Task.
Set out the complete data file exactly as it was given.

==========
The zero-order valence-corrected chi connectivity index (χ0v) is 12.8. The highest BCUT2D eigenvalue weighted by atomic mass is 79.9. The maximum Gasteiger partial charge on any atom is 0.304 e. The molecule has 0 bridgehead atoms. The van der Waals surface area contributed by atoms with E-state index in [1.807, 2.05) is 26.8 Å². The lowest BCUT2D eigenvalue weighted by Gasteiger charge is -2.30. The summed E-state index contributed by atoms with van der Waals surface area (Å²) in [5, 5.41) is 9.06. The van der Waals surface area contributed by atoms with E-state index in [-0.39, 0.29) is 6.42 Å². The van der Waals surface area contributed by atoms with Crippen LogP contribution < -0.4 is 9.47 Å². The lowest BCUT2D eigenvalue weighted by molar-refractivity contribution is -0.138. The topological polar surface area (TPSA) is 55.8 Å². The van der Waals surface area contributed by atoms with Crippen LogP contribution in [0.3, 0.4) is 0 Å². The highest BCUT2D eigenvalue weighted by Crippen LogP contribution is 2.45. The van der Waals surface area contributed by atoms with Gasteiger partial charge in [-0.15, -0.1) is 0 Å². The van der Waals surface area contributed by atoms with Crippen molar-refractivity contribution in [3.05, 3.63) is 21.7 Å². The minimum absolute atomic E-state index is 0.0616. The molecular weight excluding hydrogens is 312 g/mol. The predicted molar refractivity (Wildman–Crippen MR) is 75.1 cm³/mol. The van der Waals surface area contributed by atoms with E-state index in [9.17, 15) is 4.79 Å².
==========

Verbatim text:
The zero-order valence-corrected chi connectivity index (χ0v) is 12.8. The highest BCUT2D eigenvalue weighted by atomic mass is 79.9. The maximum Gasteiger partial charge on any atom is 0.304 e. The molecule has 0 bridgehead atoms. The van der Waals surface area contributed by atoms with E-state index in [1.807, 2.05) is 26.8 Å². The lowest BCUT2D eigenvalue weighted by Gasteiger charge is -2.30. The summed E-state index contributed by atoms with van der Waals surface area (Å²) in [5, 5.41) is 9.06. The van der Waals surface area contributed by atoms with E-state index in [-0.39, 0.29) is 6.42 Å². The van der Waals surface area contributed by atoms with Crippen LogP contribution < -0.4 is 9.47 Å². The lowest BCUT2D eigenvalue weighted by molar-refractivity contribution is -0.138. The topological polar surface area (TPSA) is 55.8 Å². The van der Waals surface area contributed by atoms with Crippen LogP contribution in [0.3, 0.4) is 0 Å². The highest BCUT2D eigenvalue weighted by Crippen LogP contribution is 2.45. The van der Waals surface area contributed by atoms with Gasteiger partial charge in [-0.15, -0.1) is 0 Å². The van der Waals surface area contributed by atoms with Crippen molar-refractivity contribution in [3.05, 3.63) is 21.7 Å². The minimum absolute atomic E-state index is 0.0616. The molecular weight excluding hydrogens is 312 g/mol. The predicted molar refractivity (Wildman–Crippen MR) is 75.1 cm³/mol. The van der Waals surface area contributed by atoms with E-state index in [9.17, 15) is 4.79 Å².